I was amused to note that, in her blog last week, my colleague Emily Karanikolopoulos also reported about strategies for preserving hydrangeas through the blistering 41 Celsius heat. As I mentioned in last weeks posting, we were fortunate that we only had one isolated hot day.
Since then the last two days have brought an unexpectedly good steady rainfall. This has occurred because the weather pattern in the south east of Australia has dragged warm moist air from a tropical cyclone in the north west of the continent. A blessing for us. The same storm system is now bringing good rainfall further south in Western Australia.
Enough of the weather report. This week I noticed that the casuarinas which had to be lopped 18 months ago are really growing strongly again.
I posted this photograph last January when I first noticed the trees re-sprouting. They had been in poor health having been infected by boring beetles. I am hoping that they do not get re-infected.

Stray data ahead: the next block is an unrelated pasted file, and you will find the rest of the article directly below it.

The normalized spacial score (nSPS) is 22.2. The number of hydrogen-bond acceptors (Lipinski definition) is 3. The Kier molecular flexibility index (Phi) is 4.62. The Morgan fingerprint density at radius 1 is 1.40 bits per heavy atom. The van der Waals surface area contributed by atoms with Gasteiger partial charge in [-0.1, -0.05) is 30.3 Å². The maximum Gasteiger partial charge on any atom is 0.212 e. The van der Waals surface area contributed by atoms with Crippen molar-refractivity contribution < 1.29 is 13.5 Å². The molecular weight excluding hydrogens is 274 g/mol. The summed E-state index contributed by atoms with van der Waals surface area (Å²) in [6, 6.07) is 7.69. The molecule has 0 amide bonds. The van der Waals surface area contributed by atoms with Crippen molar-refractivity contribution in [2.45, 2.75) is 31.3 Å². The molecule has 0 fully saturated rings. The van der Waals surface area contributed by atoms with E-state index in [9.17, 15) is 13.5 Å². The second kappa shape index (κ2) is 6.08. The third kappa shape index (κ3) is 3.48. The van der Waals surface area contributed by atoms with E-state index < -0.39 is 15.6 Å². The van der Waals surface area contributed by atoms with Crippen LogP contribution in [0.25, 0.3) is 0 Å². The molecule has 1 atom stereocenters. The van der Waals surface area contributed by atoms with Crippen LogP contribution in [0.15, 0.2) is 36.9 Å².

Elsewhere in the garden the scabiosa atropurpurea is becoming very leggy so I have cut off a lot of the old seed heads.
This is how it looked a few seasons ago when it went wild and began to look like a meadow.
Scabiosa works beautifully as a full, but quite open, arrangement expressing the abundance of the late Spring early Summer season. The chun glazed ceramic bowl is by Graeme Wilkie.
These are the hydrangea flowers, still on the bush, that I managed to salvage from last week's heat. It will be interesting to see if I can nurse them through to the autumn.
Here is an arrangement I created with some I had picked before the heat struck. The double line is in fact a single New Zealand flax leaf that I partially split. The large wood fired vessel is also by Graeme Wilkie.
Greetings from Christopher
14th January 2018